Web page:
So currently the original house battery (in the engine) is again the RV/Marine 100ah.  Walmart special.  The new intelligent charger piggybacked on the converter is all wired to charge that battery.

I thought I would keep that battery til it died.  Then I would replace it with a true deep cycle AGM.  Assuming another 100ah as there's just space there for one battery.

Next to the converter/charger, under the dinette seat is space (with a little work) for 2 100ah AGMs or probably more feasible 150 ah AGM. It's right there where all the wiring comes into the converter/charger so I think that makes it pretty handy to create some sort of load switching if it is doable.

Here is what I'm thinking:

First, get a 100 ah AGM sealed for under the dinette and my solar kit. Put in a 100 watt panel with a controller that will allow for expansion  Maybe spend the money up front and get an MPPT.  Set up this new "isolated" solar kit and AGM battery to charge my electronics (station is already set up right there - cell booster, wifi booster, small inverter for laptop, charge laptops, phone, camera batteries, tablets, gadgets ad nauseum).  

So then I would have 100 ah battery up front in the engine that can be charged by driving, or a 100 watt solar suitcase I already have, or that 1250 portable generator.  It powers lights (again leds), water pump, fans, furnace, and a low draw battery monitor.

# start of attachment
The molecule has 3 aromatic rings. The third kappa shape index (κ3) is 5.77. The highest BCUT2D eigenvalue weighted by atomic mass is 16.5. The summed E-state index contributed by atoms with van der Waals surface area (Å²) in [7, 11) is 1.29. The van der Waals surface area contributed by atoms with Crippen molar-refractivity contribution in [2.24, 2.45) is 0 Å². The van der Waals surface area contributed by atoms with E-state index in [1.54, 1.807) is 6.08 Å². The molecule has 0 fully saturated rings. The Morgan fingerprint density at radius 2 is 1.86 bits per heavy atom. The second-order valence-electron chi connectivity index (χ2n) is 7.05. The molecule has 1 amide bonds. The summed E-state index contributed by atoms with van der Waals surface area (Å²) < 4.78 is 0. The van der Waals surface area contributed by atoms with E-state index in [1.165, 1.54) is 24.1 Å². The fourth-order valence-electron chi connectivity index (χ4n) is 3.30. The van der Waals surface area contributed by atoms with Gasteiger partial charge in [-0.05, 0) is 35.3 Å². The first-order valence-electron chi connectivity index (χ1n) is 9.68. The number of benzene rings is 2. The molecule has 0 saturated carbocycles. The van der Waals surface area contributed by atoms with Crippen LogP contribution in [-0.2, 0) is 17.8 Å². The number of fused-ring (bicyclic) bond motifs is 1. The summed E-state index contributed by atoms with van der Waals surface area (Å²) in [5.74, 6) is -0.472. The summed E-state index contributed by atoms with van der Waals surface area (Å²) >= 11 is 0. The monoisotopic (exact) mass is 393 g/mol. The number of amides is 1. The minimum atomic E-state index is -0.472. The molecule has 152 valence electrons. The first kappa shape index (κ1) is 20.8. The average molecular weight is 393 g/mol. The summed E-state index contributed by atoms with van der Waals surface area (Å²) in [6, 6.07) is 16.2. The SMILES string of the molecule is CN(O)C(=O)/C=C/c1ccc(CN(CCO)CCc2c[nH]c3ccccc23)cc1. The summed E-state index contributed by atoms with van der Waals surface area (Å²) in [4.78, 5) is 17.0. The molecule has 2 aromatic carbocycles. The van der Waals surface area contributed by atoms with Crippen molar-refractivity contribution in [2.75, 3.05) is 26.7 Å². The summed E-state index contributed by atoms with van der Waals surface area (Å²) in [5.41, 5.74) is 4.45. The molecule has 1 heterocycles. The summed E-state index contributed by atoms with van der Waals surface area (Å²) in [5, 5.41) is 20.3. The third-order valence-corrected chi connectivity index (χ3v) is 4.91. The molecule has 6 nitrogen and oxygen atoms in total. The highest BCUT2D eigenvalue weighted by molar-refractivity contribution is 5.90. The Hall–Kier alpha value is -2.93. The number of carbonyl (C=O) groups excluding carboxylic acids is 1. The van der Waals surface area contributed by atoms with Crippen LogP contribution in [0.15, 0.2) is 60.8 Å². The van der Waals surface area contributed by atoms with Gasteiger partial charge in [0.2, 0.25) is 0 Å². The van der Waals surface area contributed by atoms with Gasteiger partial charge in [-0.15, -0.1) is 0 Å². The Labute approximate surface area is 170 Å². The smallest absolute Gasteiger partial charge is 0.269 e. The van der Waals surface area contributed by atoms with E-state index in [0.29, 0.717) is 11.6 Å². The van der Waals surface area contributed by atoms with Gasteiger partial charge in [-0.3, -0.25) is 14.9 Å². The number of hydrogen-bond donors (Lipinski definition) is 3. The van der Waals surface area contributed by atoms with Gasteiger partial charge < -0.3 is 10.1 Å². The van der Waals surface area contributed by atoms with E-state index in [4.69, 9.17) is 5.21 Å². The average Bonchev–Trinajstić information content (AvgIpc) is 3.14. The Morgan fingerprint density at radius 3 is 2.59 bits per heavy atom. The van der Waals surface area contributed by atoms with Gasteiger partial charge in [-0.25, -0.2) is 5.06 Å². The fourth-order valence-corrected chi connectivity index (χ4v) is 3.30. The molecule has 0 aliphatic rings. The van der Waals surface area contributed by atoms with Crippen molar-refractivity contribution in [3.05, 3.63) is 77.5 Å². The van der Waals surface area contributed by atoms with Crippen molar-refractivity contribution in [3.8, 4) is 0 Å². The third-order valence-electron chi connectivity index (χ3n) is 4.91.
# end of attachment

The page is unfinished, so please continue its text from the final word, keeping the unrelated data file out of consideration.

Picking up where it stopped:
And then I would have 100 ah batter under the dinette charged by rooftop solar - and I could also charge it with a charge wizard by the generator via a cable through the window.

Then, see how that meets my needs.  When my engine RV/Marine dies I could move the 100 ah AGM up to the front and then put something bigger under the dinette-like the 150ah, or two 100ah sealed agm, and also expand my solar panels at that point to 200 or 300.  

So (and here is why I had the question), then, load switching would then allow me to run furnace on a larger battery bank.  I know long explanation to get to that!

I suppose it "would" be nice I suppose to be able to also switch charging as well so that driving would charge both banks as well, but down the road.  

And you are saying both switching and charging might be doable once I am running same batteries in both locations?

As you can see I like to sneak up on things...

Good morning; Dawn Michelle; 

     I hope this reply follows your most recent message from 2017 September 24 at 12:40 PM EDST.